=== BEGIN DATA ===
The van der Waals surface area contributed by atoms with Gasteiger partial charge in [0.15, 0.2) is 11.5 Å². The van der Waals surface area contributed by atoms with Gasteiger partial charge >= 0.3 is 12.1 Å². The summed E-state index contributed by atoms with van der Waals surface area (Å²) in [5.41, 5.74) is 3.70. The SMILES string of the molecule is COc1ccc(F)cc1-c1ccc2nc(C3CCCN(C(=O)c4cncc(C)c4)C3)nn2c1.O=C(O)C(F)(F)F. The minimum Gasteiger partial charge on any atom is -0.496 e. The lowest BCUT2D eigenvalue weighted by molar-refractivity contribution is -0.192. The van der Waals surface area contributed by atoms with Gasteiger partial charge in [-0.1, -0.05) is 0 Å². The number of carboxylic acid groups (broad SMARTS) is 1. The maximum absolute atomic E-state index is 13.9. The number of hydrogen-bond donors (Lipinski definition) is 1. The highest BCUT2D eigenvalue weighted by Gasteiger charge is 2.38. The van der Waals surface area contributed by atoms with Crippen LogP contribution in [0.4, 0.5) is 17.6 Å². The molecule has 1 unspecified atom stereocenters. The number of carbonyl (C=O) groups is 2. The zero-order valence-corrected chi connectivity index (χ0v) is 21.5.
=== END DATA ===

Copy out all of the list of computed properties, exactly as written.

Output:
The van der Waals surface area contributed by atoms with Gasteiger partial charge in [0.15, 0.2) is 11.5 Å². The van der Waals surface area contributed by atoms with Gasteiger partial charge >= 0.3 is 12.1 Å². The summed E-state index contributed by atoms with van der Waals surface area (Å²) in [5.41, 5.74) is 3.70. The SMILES string of the molecule is COc1ccc(F)cc1-c1ccc2nc(C3CCCN(C(=O)c4cncc(C)c4)C3)nn2c1.O=C(O)C(F)(F)F. The minimum Gasteiger partial charge on any atom is -0.496 e. The lowest BCUT2D eigenvalue weighted by molar-refractivity contribution is -0.192. The van der Waals surface area contributed by atoms with Gasteiger partial charge in [-0.1, -0.05) is 0 Å². The number of carboxylic acid groups (broad SMARTS) is 1. The maximum absolute atomic E-state index is 13.9. The number of hydrogen-bond donors (Lipinski definition) is 1. The highest BCUT2D eigenvalue weighted by Gasteiger charge is 2.38. The van der Waals surface area contributed by atoms with Crippen LogP contribution in [0.4, 0.5) is 17.6 Å². The molecule has 1 unspecified atom stereocenters. The number of carbonyl (C=O) groups is 2. The zero-order valence-corrected chi connectivity index (χ0v) is 21.5.